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Boxing PandoraRethinking Borders, States, and Secession in a Democratic World$
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Timothy William Waters

Print publication date: 2020

Print ISBN-13: 9780300235890

Published to Yale Scholarship Online: May 2020

DOI: 10.12987/yale/9780300235890.001.0001

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The Hardest Part: Creating a Right of Secession

The Hardest Part: Creating a Right of Secession

Chapter:
(p.219) 7 The Hardest Part: Creating a Right of Secession
Source:
Boxing Pandora
Author(s):

Timothy William Waters

Publisher:
Yale University Press
DOI:10.12987/yale/9780300235890.003.0008

This chapter explores strategies to achieve acceptance of a right to secede, whether as a legal rule or as a model for individual states. Secession is a hard sell, and the principal battleground is moral and political. A shift in attitudes must precede the legal project; only then will people see doctrinal arguments lining up and making sense. And, after all, the goal is not a new legal right for its own sake, but a change in how societies and states behave. The chapter then considers why a formal right of secession is implausible, and what that implies about the best strategies to adopt—the narrow but real possibilities that exist. The path is indirect: It relies on transnational diffusion of norms, and for this people can draw lessons from once-improbable projects that have become orthodoxies, such as decolonization and human rights; also, recent secession attempts suggest that constitutional projects could serve as models. The path leads through many small changes, rather than a single, quixotic swerve toward a new legal rule. But because the existing global norm limits the ability to create change within states, people cannot abandon the idea of a new rule: Advocates of secession need a point of triangulation outside the state to advance their cause, and that point will be found in international law.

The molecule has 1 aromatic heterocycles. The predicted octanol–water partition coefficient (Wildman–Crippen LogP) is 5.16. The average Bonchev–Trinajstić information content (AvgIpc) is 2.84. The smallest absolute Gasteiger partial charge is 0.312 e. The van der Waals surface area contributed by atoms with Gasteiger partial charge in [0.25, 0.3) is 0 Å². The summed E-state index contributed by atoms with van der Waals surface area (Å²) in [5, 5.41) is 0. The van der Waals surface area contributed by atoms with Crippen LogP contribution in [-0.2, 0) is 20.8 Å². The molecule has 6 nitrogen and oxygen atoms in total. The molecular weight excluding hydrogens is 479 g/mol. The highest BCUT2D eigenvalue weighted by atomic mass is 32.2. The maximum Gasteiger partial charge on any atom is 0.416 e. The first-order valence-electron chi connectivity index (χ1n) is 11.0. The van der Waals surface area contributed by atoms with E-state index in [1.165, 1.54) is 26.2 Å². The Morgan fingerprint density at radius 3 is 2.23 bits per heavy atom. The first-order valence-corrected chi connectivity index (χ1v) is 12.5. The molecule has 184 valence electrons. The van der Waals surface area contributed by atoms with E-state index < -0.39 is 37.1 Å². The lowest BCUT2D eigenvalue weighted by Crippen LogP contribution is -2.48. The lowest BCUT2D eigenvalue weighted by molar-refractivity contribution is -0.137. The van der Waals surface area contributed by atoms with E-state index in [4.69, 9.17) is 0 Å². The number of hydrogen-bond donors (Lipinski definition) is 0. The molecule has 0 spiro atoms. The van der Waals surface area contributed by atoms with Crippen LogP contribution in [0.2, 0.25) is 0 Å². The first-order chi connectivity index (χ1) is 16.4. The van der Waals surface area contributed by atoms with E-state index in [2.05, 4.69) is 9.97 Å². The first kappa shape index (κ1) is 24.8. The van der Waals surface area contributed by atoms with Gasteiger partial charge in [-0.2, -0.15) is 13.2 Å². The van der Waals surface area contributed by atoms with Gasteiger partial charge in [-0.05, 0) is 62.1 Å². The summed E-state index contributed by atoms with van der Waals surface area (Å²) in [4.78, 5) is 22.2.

Keywords:   secession, legal rule, legal project, states, decolonization, human rights, constitutional projects, global norm, international law, legal right

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